• Müller GB. 2007. Evo-devo: extending the evolutionary synthesis. Nat Rev Genet. 8(12):943-9. link
  • Wray GA. 2010. Embryos and evolution: 150 years of reciprocal illumination. Pp. 215-239 In Bell MA, Futuyma DJ, Eanes WF, Levinton JS, Evolution since Darwin: The First 150 Years. Sinauer Associates, Sunderland MA. [EJ will provide copies]

Sept. 13: Small RNAs: another layer of gene regulation

Discussion Leader: Colin Carlson
Discussion Questions.

General questions of interest: • So just what the bloody hell is a small RNA? (Fig. 1) • Hare and Frankel both use Drosophila as the study organism – not an uncommon choice, but how representative is Drosophila as a model of genetic evolution? How broadly can the results be generalized?

Lynch: - Is this paper something which could ever be made accessible to the public? (eg. “As a consequence of the modular structure of cis-regulatory regions, the effect of mutations that alter a single cis-regulatory element will be restricted to particular places and times and not globally affect gene expression, that is, not alter expression in every tissue in which a particular gene is expressed.”) - What is the ultimate point of this paper? (e.g. is it that last sentence, “Thus, the evolution of transcription factor proteins themselves, and not just their binding sites, plays an active role in the evolution of development.”)

Frankel: - How does this paper disagree with previous literature (eg. Sticklebacks)? What are the implications for: o Said previous studies? o Overall perspective? o Our interpretation of this study’s quality? - In Fig. 5 why does the pattern reverse for the all-mutation data? - “Widespread deletion of cis-regulatory DNA may thus reduce the evolutionary potential of existing enhancers.” – What are the implications for evolvability and genetic potential? (Hopeful monsters?)

Hare: - What’s going on in Figure 2? - Figures 1 & 6: What do they represent? How do they differ? Is this a clear format in which to present data? - “A handful of isolated case studies support our findings.” – Again, does this make the paper groundbreaking, or dubious? - “we note that insertions and deletions are a major source of sequence variation in Drosophila,” – who here was shocked to learn insertions and deletions could possibly be contributing to sequence variation? (Serious question: How much does this contribution vary, lineage by lineage? Is this something worth spending serious time studying?) - For fun… Does Figure 7 reek of Microsoft Excel? What does this tell us about the effort required to publish in PLoS?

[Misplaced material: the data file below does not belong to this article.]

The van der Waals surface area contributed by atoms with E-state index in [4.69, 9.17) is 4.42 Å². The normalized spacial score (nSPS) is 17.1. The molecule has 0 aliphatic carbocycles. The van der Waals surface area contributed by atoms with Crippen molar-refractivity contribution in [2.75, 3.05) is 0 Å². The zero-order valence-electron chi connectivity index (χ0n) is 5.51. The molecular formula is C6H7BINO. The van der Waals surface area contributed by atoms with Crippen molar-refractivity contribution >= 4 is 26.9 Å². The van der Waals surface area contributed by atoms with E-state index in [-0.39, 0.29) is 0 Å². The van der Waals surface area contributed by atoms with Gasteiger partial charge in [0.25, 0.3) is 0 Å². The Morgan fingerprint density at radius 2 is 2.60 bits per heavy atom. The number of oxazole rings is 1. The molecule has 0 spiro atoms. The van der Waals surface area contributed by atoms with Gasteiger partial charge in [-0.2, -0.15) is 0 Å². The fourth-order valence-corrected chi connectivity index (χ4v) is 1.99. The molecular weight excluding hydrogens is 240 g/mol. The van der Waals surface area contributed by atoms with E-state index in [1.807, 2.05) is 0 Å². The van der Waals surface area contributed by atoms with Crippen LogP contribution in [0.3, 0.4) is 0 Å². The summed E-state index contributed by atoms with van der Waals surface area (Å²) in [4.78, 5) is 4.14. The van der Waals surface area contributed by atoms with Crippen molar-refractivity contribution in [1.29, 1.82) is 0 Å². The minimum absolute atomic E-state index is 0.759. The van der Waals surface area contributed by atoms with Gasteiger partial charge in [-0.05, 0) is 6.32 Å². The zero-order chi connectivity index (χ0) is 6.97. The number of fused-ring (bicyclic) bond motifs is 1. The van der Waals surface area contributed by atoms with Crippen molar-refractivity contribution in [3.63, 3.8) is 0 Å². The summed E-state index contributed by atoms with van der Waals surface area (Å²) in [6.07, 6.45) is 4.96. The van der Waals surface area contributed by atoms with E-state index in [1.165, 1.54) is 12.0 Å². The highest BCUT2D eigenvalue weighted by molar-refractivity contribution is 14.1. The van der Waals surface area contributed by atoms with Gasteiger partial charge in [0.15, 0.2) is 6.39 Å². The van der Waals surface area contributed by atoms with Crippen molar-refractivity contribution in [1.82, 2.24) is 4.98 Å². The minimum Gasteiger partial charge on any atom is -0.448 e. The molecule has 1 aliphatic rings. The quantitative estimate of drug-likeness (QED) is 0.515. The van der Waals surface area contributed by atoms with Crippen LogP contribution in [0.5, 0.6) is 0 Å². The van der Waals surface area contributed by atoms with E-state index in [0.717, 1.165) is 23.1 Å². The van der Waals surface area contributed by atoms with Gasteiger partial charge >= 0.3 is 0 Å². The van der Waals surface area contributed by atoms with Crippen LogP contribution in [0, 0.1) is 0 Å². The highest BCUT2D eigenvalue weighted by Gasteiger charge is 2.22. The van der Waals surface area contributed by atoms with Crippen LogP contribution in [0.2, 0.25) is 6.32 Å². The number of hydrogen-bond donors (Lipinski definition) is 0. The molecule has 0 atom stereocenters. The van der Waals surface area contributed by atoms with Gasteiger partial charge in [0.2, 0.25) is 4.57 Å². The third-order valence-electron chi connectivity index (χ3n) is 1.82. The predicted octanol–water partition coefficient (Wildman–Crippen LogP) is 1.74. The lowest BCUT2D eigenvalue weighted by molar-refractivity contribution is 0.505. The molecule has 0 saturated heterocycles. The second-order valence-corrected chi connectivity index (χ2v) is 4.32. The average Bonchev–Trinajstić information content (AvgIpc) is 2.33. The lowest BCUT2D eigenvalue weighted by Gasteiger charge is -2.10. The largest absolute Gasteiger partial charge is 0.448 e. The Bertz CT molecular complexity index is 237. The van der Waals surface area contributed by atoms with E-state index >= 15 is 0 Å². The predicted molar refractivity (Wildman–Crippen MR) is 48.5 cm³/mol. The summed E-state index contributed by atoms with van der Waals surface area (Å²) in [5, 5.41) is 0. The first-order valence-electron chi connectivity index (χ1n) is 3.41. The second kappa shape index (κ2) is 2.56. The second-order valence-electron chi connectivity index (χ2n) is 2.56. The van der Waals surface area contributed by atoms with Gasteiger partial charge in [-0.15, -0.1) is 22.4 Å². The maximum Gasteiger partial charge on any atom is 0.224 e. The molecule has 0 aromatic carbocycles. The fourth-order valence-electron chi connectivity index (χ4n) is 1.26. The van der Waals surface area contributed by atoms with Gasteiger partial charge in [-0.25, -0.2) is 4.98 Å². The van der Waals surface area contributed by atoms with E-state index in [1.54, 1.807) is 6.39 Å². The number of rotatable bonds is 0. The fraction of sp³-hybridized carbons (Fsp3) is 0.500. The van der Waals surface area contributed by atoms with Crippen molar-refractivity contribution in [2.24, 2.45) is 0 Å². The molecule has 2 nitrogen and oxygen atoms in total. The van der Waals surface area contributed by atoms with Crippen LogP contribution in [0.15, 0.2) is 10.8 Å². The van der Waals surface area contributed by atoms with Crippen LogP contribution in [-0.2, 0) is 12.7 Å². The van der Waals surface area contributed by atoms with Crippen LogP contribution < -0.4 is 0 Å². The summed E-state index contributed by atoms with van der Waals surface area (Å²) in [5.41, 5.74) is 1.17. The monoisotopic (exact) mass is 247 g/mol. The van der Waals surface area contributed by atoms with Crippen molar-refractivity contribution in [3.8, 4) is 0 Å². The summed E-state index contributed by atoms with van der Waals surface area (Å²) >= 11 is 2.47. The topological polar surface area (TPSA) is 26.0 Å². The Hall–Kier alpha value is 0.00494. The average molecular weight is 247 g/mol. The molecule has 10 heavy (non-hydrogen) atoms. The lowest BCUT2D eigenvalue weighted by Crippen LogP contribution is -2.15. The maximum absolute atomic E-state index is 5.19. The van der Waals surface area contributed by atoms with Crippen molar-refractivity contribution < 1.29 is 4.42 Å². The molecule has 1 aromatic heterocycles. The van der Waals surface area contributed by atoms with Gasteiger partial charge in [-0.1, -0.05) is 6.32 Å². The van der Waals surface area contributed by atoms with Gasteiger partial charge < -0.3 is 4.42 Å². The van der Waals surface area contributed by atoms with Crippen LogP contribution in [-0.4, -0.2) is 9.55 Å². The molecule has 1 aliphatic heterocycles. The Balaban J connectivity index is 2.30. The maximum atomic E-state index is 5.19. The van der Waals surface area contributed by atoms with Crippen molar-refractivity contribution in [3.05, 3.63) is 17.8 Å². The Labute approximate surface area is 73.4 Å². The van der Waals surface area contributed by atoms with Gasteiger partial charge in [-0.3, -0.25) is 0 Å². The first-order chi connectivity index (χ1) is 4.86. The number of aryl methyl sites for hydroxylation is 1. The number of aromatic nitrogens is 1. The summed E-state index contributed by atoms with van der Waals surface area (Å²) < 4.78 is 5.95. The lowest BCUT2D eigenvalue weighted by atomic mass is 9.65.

Discussion Readings

  • Frankel N, Erezyilmaz DF, McGregor AP, Wang S, Payre F, Stern DL. 2011. Morphological evolution caused by many subtle-effect substitutions in regulatory DNA. Nature 474(7353):598-603. link
  • Hare EE, Peterson BK, Iyer VN, Meier R, Eisen MB. 2007. Sepsid even-skipped enhancers are functionally conserved in Drosophila despite lack of sequence conservation. PLoS Genet. 4(6):e1000106. link
  • Lynch VJ, Wagner GP. 2008. Resurrecting the role of transcription factor change in developmental evolution. Evolution 62(9):2131-54. link

Sept. 20: Development and homoplasy

Discussion Leader: Elizabeth

Discussion Readings

  • Christodoulou F, Raible F, Tomer R, Simakov O, Trachana K, Klaus S, Snyman H, Hannon GJ, Bork P, Arendt D. 2010. Ancient animal microRNAs and the evolution of tissue identity. Nature 463(7284):1084-8. link
  • Loh YH, Yi SV, Streelman JT. 2011. Evolution of microRNAs and the diversification of species. Genome Biol Evol. 3:55-65. link
  • Wu CI, Shen Y, Tang T. 2009. Evolution under canalization and the dual roles of microRNAs: a hypothesis. Genome Res. 19(5):734-43. link

Sept. 27: Evolution of developmental networks

Discussion Leader: Jessie Rack

Discussion Readings

  • Gompel N, Prud'homme B. 2009. The causes of repeated genetic evolution. Dev Biol. 332(1):36-47. link
  • Cooley AM, Modliszewski JL, Rommel ML, Willis JH. 2011. Gene duplication in Mimulus underlies parallel floral evolution via independent trans-regulatory changes. Curr Biol. 21(8):700-4. link
  • Reed RD, Papa R, Martin A, Hines HM, Counterman BA, Pardo-Diaz C, Jiggins CD, Chamberlain NL, Kronforst MR,Chen R, Halder G, Nijhout HF, McMillan WO. 2011. optix drives the repeated convergent evolution of butterfly wing pattern mimicry. Science 333(6046):1137-41. link

Oct. 4: Development and homology

Discussion Leader: Frank Smith

Oct. 11: Developmental constraints and evolution

Discussion Leader: Jon Velotta

Oct. 18: Developmental modules

Discussion Leader: Brigette Zacharczenko

Oct. 25: Robustness and canalization

Nov. 2: Evolvability

Nov. 9: Novelty

Nov. 16: Morphospace

Discussion Leader: Colin Carlson

Nov. 22: Thanksgiving Break

Nov. 29: EcoEvoDevo

Dec. 6: Project presentations